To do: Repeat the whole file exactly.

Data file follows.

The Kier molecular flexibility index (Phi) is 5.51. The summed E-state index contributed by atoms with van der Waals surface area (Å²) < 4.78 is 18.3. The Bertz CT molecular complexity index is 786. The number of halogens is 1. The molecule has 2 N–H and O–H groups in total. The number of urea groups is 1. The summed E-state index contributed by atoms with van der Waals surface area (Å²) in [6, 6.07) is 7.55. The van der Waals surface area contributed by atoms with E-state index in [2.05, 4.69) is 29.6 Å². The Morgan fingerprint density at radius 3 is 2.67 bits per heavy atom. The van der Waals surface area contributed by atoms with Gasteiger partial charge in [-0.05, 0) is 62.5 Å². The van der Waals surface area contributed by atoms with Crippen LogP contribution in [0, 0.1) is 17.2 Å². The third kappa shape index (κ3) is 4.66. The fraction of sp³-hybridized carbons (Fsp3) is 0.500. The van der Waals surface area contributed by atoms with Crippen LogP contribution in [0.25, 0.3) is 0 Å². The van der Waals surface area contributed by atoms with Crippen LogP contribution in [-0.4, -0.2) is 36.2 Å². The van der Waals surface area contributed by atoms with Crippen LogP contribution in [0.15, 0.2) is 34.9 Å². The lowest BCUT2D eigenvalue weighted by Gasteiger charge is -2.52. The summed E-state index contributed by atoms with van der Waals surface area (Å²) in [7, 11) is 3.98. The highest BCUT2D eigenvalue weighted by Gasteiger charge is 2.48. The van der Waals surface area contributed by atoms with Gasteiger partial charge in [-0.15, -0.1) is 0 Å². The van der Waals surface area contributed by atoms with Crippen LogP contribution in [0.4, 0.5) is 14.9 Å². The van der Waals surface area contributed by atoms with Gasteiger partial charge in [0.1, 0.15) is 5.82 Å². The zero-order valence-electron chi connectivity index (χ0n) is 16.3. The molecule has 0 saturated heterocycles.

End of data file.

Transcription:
The Kier molecular flexibility index (Phi) is 5.51. The summed E-state index contributed by atoms with van der Waals surface area (Å²) < 4.78 is 18.3. The Bertz CT molecular complexity index is 786. The number of halogens is 1. The molecule has 2 N–H and O–H groups in total. The number of urea groups is 1. The summed E-state index contributed by atoms with van der Waals surface area (Å²) in [6, 6.07) is 7.55. The van der Waals surface area contributed by atoms with E-state index in [2.05, 4.69) is 29.6 Å². The Morgan fingerprint density at radius 3 is 2.67 bits per heavy atom. The van der Waals surface area contributed by atoms with Gasteiger partial charge in [-0.05, 0) is 62.5 Å². The van der Waals surface area contributed by atoms with Crippen LogP contribution in [0, 0.1) is 17.2 Å². The third kappa shape index (κ3) is 4.66. The fraction of sp³-hybridized carbons (Fsp3) is 0.500. The van der Waals surface area contributed by atoms with Crippen LogP contribution in [0.25, 0.3) is 0 Å². The van der Waals surface area contributed by atoms with Crippen LogP contribution in [-0.4, -0.2) is 36.2 Å². The van der Waals surface area contributed by atoms with Crippen LogP contribution in [0.15, 0.2) is 34.9 Å². The lowest BCUT2D eigenvalue weighted by Gasteiger charge is -2.52. The summed E-state index contributed by atoms with van der Waals surface area (Å²) in [7, 11) is 3.98. The highest BCUT2D eigenvalue weighted by Gasteiger charge is 2.48. The van der Waals surface area contributed by atoms with Gasteiger partial charge in [-0.15, -0.1) is 0 Å². The van der Waals surface area contributed by atoms with Crippen LogP contribution in [0.4, 0.5) is 14.9 Å². The van der Waals surface area contributed by atoms with Gasteiger partial charge in [0.1, 0.15) is 5.82 Å². The zero-order valence-electron chi connectivity index (χ0n) is 16.3. The molecule has 0 saturated heterocycles.